Ethics in Statistics

1465 Words Jun 16th, 2011 6 Pages
ASSIGNMENT: Ethics in Statistics

There are a number of possible ways in which unethical behavior can arise in statistics and researchers should steer clear of these. It is relatively simple to manipulate and hide data, projecting only what one desires and not what the numbers actually speak, thus giving birth to the famous phrase “Lies, damned lies and statistics”. However, this doesn’t happen all the time and there is no reason not to believe in the conclusions of a statistical analysis (Siddharth, 2010). Ethics in statistics is not straightforward and can be quite complex at times. It also greatly depends on what kind of statistical analysis is being done. Unethical behavior might arise at any point – from data collection to data
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Enron then created partnerships with lenders to keep the debt off its books. Chewco Investments was one of the partnerships that allowed Enron to keep $600 million in debt off the books it showed to the government and to people who own Enron stock (Norton).Seeing that this debt never appeared in Enron's reports, it made Enron seem extremely financially successful. Enron’s auditing firm, Andersen, one of the world’s five leading accounting firms at the time received millions of dollars the majority of which was not for auditing (North, 2005). Arthur Andersen allegedly applied irresponsible standards in their audits due to conflict of interest over the substantial consulting fees generated by Enron. In 2000, Arthur Andersen was paid $25 million in audit fees and $27 million in consulting fees (this amount accounted for roughly 27% of the audit fees of public clients for Arthur Andersen's Houston office). The auditors' methods were probed as either being completed for conflicted reasons or a lack of capability to sufficiently assess the financial convolutions Enron employed (Healy & Palepu, 2003).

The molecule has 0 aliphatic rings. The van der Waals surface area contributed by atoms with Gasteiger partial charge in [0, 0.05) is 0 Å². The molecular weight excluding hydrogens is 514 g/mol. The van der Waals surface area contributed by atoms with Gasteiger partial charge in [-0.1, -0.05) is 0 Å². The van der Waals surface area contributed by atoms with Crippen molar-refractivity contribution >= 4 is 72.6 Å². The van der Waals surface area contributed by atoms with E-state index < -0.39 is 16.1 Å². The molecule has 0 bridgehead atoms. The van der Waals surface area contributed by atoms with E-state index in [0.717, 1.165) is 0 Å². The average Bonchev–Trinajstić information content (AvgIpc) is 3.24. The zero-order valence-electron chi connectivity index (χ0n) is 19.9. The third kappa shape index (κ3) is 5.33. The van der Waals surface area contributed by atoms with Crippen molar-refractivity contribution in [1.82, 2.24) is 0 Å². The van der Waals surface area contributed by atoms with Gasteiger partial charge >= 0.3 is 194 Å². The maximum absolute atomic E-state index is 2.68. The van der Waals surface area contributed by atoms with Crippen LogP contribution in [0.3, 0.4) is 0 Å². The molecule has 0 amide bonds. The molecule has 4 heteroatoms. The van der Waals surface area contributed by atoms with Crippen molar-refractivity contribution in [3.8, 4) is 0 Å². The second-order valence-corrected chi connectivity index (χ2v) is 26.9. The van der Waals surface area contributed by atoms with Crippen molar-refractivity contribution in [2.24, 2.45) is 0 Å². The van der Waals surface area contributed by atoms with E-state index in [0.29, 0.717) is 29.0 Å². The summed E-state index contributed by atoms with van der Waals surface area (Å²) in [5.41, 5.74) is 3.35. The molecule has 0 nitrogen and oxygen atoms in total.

Enron scandal resulted in shareholders loss amounting to nearly $11 billion when it plunged to less than $1 by the end of November 2001. When the U.S. Securities and Exchange Commission (SEC) began their investigation, Dynegy offered to purchase the company at a fire

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